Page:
Signs of spring

Our expert Kim Wilde explains how to bring colour to your garden even in these last dull weeks of winter.

This is the time of year when I make a point of wrapping the children up warmly and taking them to enjoy the stunning snowdrop displays at some of the big local gardens. These delicate white flowers herald the coming of spring, so watch out for snowdrop weekends in your area.
If you don’t have snowdrops in your own garden you can put that right for next year. They’re easy to grow, will thrive in a wide range of soils and conditions, and are perfect for brightening up a shady spot.
Garden centres will be selling them ‘in the green’ at this time of year, which means they’ve been dug up after flowering.
Winter aconites, crocuses, and, later on, early daffodils and primroses, will also be flowering this month, whetting our appetites for spring, which is just around the corner.
Every garden should have them.

Seasonal favourites

These plants and shrubs will help your garden look its best in late winter.

  • Hamamelis x intermedia ‘Jelena’ brings colour and a spicy scent to the garden in winter. It will be happy in moist but well-drained soil that’s acid to neutral, displaying spidery orange flowers on bare twigs in late winter.
  • Clematis cirrhosa ‘Freckles’ is an evergreen clematis that flowers from December to March. It has nodding cream flowers speckled with red and can reach 6m. It doesn’t need pruning, so it’s good for growing through a tree or over an old shed.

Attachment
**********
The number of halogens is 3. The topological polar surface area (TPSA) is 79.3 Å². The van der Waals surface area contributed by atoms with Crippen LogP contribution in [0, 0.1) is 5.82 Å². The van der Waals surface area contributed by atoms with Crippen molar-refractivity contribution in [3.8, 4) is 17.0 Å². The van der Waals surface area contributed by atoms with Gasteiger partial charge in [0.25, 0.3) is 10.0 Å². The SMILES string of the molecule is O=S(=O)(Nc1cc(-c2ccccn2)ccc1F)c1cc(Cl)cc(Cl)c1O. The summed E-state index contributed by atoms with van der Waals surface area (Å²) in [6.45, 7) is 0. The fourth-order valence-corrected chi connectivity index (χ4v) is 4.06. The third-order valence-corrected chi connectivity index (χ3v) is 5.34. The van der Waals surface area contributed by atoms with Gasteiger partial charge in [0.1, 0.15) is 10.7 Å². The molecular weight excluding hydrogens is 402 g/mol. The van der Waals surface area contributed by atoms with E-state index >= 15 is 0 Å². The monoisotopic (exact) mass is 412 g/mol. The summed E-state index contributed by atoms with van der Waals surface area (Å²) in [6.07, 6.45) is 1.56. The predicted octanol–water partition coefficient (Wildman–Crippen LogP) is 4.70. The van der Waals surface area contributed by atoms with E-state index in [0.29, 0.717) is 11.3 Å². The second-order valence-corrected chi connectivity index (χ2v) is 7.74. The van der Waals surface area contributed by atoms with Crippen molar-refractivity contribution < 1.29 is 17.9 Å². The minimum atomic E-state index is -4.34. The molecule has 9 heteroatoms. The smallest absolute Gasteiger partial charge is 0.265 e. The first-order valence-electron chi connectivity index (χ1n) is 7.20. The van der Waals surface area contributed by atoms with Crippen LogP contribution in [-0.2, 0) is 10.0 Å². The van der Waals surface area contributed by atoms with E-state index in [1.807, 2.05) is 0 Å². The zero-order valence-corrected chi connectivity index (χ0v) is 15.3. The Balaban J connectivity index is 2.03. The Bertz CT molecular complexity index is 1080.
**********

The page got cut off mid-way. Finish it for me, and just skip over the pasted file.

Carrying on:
• Elaeagnus pungens ‘Maculata’ is a large shrub with bright-centred leaves.
  • Elaeagnus x ebbingei ‘Gilt Edge’ is edged with golden yellow. Both have fragrant flowers in autumn.
  • Cornus sanguinea ‘Winter Beauty’ has vibrant gold, orange and red coloured stems. Its compact growing habit makes it a good choice for small gardens. Unlike other Cornus species, it should not be pruned hard back to the base in winter – just remove the oldest stems to help retain the mixed coloration.
  • Daphne mezereum has very fragrant deep purple/pink flowers on bare stems. The red fruits that follow are highly poisonous to humans, so if you have inquisitive children this is not for you.
Jobs for February
  • Hard prune clematis that flower from June to September, including the sky-blue Clematis perle d’Azur and Clematis viticella cultivars. Cut them back to about 40cm above the ground, just above a pair of plump buds.
  • Heavy, prolonged frosts can freeze containers, so where possible move pots under cover, or plunge them to the rim in sand or peat substitute. 
  • Shallots can be planted in open ground at the end of the month, provided the soil is not frozen or waterlogged. Leave 15cm between sets and 30cm between rows.
  • Autumn fruiting raspberries can be cut down to ground level. 
  • Lilies on sale now can be potted up in containers. Tall varieties like lilium regale need more nutrients, so use John Innes No. 3 compost.
  • Drainage is key, so place some broken crocks in the bottom of the pot.